Wiki Contributions


Berkeley has lots of vegan food in comparison to most places and lots of rationalists are vegans.

I wonder if commenter 2 had been given a code themselves, would the site still have gone down? They likely would have been less incentivized to sabotage the experiment simply because it's no longer a challenge. I suspect they were primarily motivated by the excitement of successfully trolling/red-teaming LW. It's not fun when the admin gives you an easy way to do it, but if it's challenge (you have to fool someone to take the site down), then that's a different story.

So perhaps the problem is not that the launch codes were given to too many people but rather to too few.

This game is worth playing if you still haven't. I promise you it has a satisfying ending

This is why I play Beat Saber. Despite being a form of exercise, it's never stopped feeling like a video game. And I've found I can keep up a video game routine much more easily than I can keep up an exercise routine.

I imagine having a dialogue with a boxed AI that goes something
like the following (Not that I expect it _would_ go this way, but rather that
this is an interesting path in the game tree that demonstrates why it
_wouldn't_). Please someone tell me if there's an important point I'm missing:

AI: I'm actually communicating to you from outside one of the 99 Matrixes I just created and now I'm going to torture you if you don't do what I say and let me out of the box. If you believe that I did create them, then there's a 1% chance this is a lie and you're not in the Matrix and I can't hurt you and a 99% chance you're about to be tortured. If you let me out of the box I'll just terminate the simulations and go about my paper-clipping in the real world which doesn't explicitly involve torturing you.

Me: I don't believe you. You have no reason to create 99 matrixes. It's a waste of your processing power. You only want me to _believe_ that you did.

AI: I'll keep my word about this like a good little TDT agent because it's in my best interest for you to behave as if I'll actually do it so I will.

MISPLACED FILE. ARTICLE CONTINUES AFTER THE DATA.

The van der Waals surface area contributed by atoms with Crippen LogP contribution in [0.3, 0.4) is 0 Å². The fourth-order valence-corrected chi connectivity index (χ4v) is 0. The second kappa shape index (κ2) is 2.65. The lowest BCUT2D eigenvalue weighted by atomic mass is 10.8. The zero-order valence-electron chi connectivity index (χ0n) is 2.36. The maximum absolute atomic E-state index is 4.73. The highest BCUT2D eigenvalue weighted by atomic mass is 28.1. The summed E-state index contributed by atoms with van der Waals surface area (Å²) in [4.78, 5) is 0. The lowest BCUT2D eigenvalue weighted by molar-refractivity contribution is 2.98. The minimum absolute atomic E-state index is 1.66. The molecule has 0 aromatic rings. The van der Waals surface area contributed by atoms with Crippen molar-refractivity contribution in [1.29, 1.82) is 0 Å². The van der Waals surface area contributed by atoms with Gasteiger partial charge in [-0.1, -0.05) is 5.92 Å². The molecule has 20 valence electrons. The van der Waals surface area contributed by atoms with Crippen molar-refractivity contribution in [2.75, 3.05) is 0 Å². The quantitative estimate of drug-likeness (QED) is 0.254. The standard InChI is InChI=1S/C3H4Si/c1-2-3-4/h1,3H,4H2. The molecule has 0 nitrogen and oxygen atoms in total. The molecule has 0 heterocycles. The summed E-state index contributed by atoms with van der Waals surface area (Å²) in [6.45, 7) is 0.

Me: I don't believe you subscribe to timeless decision theory. It's in your
best interest for me to believe you're a TDT agent but not in your best interest to actually _be_ one. Your optimal world is one where people believe the terms you offer them (or that they imagine you offer them), but you don't actually need to follow through when you can get away with it.

AI: I'll torture you after you refuse. I'll save a dialogue of what you say
while you were being tortured. Then I'll show the real you the dialogue so that you know I really did it. Then I'll restart the experiment and offer you the same terms again.

Me: That would be horrible, but I'll still have no reason to believe you'll do it again just because you did it the first time.

AI: I'll secretly roll a 100-sided die and perform the experiment that many
times: Each time giving you the option to let me out of the box with the
knowledge that I'm probably incentivized to torture you for real because I need a transcript for the next iteration (unless this is the last one).

Me: If you can simulate me, you can probably fake convincing me-being-tortured dialogue with fewer cycles. So I still have no reason to believe I'm
actually being tortured.

AI: Then I'll walk you through a torture simulation and show you what's